Retention Prohibitions: Ed-tech providers must not retain the personal information of students for longer than reasonably necessary to fulfill the purpose for collection.
Security Requirements: Ed-tech providers must have implemented procedures to safeguard the confidentiality, security, and integrity of children’s personal information. The FTC considers the absence of sufficient data privacy and security policies and procedures to be a COPPA violation even when a business has not suffered a breach incident.
The FTC and all state Attorneys General are empowered to enforce COPPA, which provides for statutory fines of over $46,000 per violation. Further, COPPA includes a safe harbor provision—businesses that join an approved safe harbor program and follow the program’s requirements are deemed to be in compliance with COPPA. Ed-tech providers should take care to meet COPPA obligations related to notice and consent, and must also have in place strong privacy protections for children’s data.
Advertising: Endorsements and Testimonials
In connection with its initiatives around children’s privacy, the FTC also proposed to amend the Endorsement Guides to address fake reviews, suppression of negative reviews, and update the guidance to follow developments in advertising and endorsements. Endorsements and testimonials in advertising are an enforcement priority. According to the FTC, “there is ample basis to recognize that children may react differently than adults to endorsements in advertising or to related disclosures.” In order to more adequately cover children’s advertising, the FTC proposed a new section in the Endorsement Guides that states, “Endorsements in advertisements addressed to children may be of special concern because of the character of the audience. Practices which would not ordinarily be questioned in advertisements addressed to adults might be questioned in such cases.” Proposed New Section 255.6. Simply put, the proposed amendment means advertising practices directed toward children may be treated differently by the FTC compared to those directed towards adults.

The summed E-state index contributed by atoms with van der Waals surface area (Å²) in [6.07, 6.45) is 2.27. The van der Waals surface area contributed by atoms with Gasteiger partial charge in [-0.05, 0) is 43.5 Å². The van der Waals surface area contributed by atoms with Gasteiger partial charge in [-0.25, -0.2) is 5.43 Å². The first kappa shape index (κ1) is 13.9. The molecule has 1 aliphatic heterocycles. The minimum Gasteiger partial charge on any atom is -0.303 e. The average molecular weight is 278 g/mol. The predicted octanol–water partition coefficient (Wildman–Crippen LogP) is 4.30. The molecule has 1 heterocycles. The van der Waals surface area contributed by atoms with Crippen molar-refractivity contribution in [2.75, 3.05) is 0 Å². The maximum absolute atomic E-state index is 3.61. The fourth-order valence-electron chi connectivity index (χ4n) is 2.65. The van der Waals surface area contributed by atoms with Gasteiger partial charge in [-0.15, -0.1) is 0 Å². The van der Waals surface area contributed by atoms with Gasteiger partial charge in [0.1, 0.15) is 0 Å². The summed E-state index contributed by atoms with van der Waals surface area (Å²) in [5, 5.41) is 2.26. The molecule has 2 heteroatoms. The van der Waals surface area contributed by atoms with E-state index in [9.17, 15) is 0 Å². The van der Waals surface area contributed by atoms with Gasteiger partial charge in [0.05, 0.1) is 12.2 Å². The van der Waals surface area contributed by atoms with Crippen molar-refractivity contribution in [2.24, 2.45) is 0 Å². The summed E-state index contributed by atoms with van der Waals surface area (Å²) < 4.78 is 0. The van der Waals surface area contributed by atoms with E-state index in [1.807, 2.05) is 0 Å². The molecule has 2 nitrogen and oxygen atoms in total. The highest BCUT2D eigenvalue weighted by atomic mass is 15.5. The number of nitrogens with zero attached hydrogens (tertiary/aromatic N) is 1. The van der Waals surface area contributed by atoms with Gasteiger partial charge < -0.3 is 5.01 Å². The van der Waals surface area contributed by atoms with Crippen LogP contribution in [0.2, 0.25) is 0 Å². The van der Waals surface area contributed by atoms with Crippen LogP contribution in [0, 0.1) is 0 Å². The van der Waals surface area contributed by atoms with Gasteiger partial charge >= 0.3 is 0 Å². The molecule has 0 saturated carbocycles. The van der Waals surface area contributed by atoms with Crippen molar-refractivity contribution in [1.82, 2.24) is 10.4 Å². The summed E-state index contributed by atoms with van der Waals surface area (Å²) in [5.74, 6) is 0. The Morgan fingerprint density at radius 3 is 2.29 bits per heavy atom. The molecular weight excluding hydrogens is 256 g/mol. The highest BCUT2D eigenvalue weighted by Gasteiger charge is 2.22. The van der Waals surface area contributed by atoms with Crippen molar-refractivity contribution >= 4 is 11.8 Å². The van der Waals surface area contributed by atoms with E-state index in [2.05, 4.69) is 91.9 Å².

The FTC published its proposed revisions to the Endorsement Guides in a notice, as well as:
Warned social media platforms that endorser tools are inadequate and may open them up to liability. Although the FTC supports the development of disclosure tools that sufficiently alert consumers that a product is being advertised by an endorser on a social media platform, the FTC is concerned that existing disclosure tools are insufficiently contrasting, fleeting, too small, or may be placed in inconspicuous locations that do not capture the consumer’s attention. For example, a disclosure that uses poorly contrasted font colors is inadequate because it may be difficult for the consumer to notice or read the disclosure—the disclosures should be clear and conspicuous.